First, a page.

{32,45},          // 2 right lower arm 2
                    {46,56},          // 3 right lower arm 1
                    {57,78},          // 4 right upper arm 4
                    {79,97},          // 5 right upper arm 3
                    {98,115},         // 6 right upper arm 2
                    {116,132},        // 7 right upper arm 1
                    {133,166},        // 8 right upper leg 4
                    {167,195},        // 9 right upper leg 3
                    {196,222},        // 10 right upper leg 2
                    {223,248},        // 11 right upper leg 1
                    {249,270},        // 12 right lower leg 4
                    {271,291},        // 13 right lower leg 3
                    {292,309},        // 14 right lower leg 2
                    {310,324},        // 15 right lower leg 1
                    {325,358},        // 16 left upper leg 4
                    {359,387},        // 17 left upper leg 3
                    {388,414},        // 18 left upper leg 2
                    {415,440},        // 19 left upper leg 1
                    {441,462},        // 20 left lower leg 4
                    {463,483},        // 21 left lower leg 3
                    {484,500},        // 22 left lower leg 2
                    {501,515},        // 23 left lower leg 1
                    {516,532},        // 24 left lower arm 4
                    {533,547},        // 25 left lower arm 3
                    {548,561},        // 26 left lower arm 2
                    {562,572},        // 27 left lower arm 1
                    {573,594},        // 28 left upper arm 4
                    {595,613},        // 29 left upper arm 3
                    {614,631},        // 30 left upper arm 2
                    {632,648},        // 31 left upper arm 1
                    {649,708},        // 32 torso 5
                    {707,765},        // 33 torso 4
                    {766,826},        // 34 torso 3
                    {827,890} };      // 35 torso 2

so I am able to active every led stripe with the position number of the array, as example ledblocks[10] gives me the start and end adress of the right upper leg ... and a for loop do the rest ...

void enableLEDBlock(int ledbl )
{
  for(int i = ledblocks[ledbl][0]; i <= ledblocks[ledbl][1]; i++)
  { 
    leds[i] = CRGB::White;
  }
}

The clavilux mode:

In depending of the soundvalue of the sound detector I activate different led stripes ...

  if ( soundSensorValue < ( soundMinValue - ( 1 * soundMultiValue ))  || soundSensorValue > ( soundMaxValue + ( 1 * soundMultiValue )) )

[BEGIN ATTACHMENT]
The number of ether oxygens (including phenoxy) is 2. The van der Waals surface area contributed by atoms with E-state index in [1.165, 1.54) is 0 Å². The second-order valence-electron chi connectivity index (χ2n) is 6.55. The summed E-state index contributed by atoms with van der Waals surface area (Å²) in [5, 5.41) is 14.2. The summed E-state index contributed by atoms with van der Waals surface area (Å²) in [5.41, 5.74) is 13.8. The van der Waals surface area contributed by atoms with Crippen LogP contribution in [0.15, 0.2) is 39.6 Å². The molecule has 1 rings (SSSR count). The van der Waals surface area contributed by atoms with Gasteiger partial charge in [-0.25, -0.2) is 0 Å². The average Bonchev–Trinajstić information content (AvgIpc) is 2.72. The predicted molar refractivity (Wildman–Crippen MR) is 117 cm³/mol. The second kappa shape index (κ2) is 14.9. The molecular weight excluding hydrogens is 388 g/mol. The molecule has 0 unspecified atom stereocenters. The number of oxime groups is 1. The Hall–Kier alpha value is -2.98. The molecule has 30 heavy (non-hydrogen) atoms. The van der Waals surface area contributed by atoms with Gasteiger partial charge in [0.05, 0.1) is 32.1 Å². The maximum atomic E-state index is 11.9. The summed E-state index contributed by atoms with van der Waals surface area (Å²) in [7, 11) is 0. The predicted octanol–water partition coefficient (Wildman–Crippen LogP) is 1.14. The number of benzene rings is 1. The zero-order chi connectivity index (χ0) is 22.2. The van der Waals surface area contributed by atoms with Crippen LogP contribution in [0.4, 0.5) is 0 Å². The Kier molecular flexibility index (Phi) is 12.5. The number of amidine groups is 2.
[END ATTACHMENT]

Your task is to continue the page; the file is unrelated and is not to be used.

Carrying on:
{
    enableLEDBlockGreen( 33 ); // torso 4
    enableLEDBlockGreen( 35 ); // torso 2
  }
  
  if ( soundSensorValue < ( soundMinValue - ( 2 * soundMultiValue ))  || soundSensorValue > ( soundMaxValue + ( 2 * soundMultiValue )) )
  {
    enableLEDBlockGreen( 32 ); // torso 5
    enableLEDBlockGreen( 8 ); // right upper leg 4
    enableLEDBlockGreen( 16 ); // left upper leg 4
  }
  
  if ( soundSensorValue < ( soundMinValue - ( 3 * soundMultiValue ))  || soundSensorValue > ( soundMaxValue + ( 3 * soundMultiValue )) )
  {
    enableLEDBlockGreen( 4 ); // right upper arm 4
    enableLEDBlockGreen( 28 ); // left upper arm 4
    enableLEDBlockGreen( 9 ); // right upper leg 3
    enableLEDBlockGreen( 17 ); // left upper leg 3
  }
  // and so on ...

The walking mode:

I read the raw Y value from both sensors which are mounted in the lower legs.

  accelgyro.getMotion6(&ax, &ay, &az, &gx, &gy, &gz);
  accelgyro2.getMotion6(&a2x, &a2y, &a2z, &g2x, &g2y, &g2z);

if the value over 25000 i set the first value of a shifting array to 1, I use some time magic to prevent bouncing ...

  //if the right leg moving, initiate a led wave
  if ( gy > 25000 )
  {
    gforce = gy;

    if ((millis() - last_right_tick) > 300 )
    {
      rightBody[0] = 1;
      last_right_tick = millis();
    }
  }
  
  //if the left leg moving, initiate a led wave
  if ( g2y < -25000 )
  {
    gforce2 = g2y;
    if ((millis() - last_left_tick) > 300 )
    {
      leftBody[0] = 1;
      last_left_tick = millis();
    }
  }

if the "walk mode" enabled I call every 75 ms a function which shift the array to left ...

// rotate the led shift register
void rotateArrays()
{
  for ( int i = 18; i >= 0; i-- )
  {
    leftBody[i + 1] = leftBody[i];
    rightBody[i + 1] = rightBody[i];
  }
  
  leftBody[0] = 0;
  rightBody[0] = 0;
}

so the following will happend:

{1,0,0,0,0,0,0,0,0,0,0,0,0,0,0,0,0,0,0,0}
{0,1,0,0,0,0,0,0,0,0,0,0,0,0,0,0,0,0,0,0}
{0,0,1,0,0,0,0,0,0,0,0,0,0,0,0,0,0,0,0,0}
{0,0,0,1,0,0,0,0,0,0,0,0,0,0,0,0,0,0,0,0}
// and so on

in depending of the "1" in the array I active the related led stripe ... more than one wave at the same time is possible ...

The starlight mode:

this is just a simple function which randomly activate 50 led´s ...

void runFlash()
{
  blackall();
  for ( int i = 0; i <= 50; i++ )
  {
    leds[random(NUM_LEDS)] = CRGB::White;
  }
  FastLED.show();
  delay(1);
}

Step 6:

Comments

author
geller6980 (author)2017-02-05

excellent!

any chance you have a video of the suit in action?

I've been polishing my sewing skills, but can't find a cool application with arduino and sensors/leds

author
TK92648926 (author)geller69802017-02-06

thanks ...

Be sure I´m going to wear this on the next carnival, but I´m not sure if I want to share my dance moves ;-)

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Bio: I'm working as Technical Solution Manager (whatever this means) for a big IT company in germany, next to my job I'm teaching our ... More »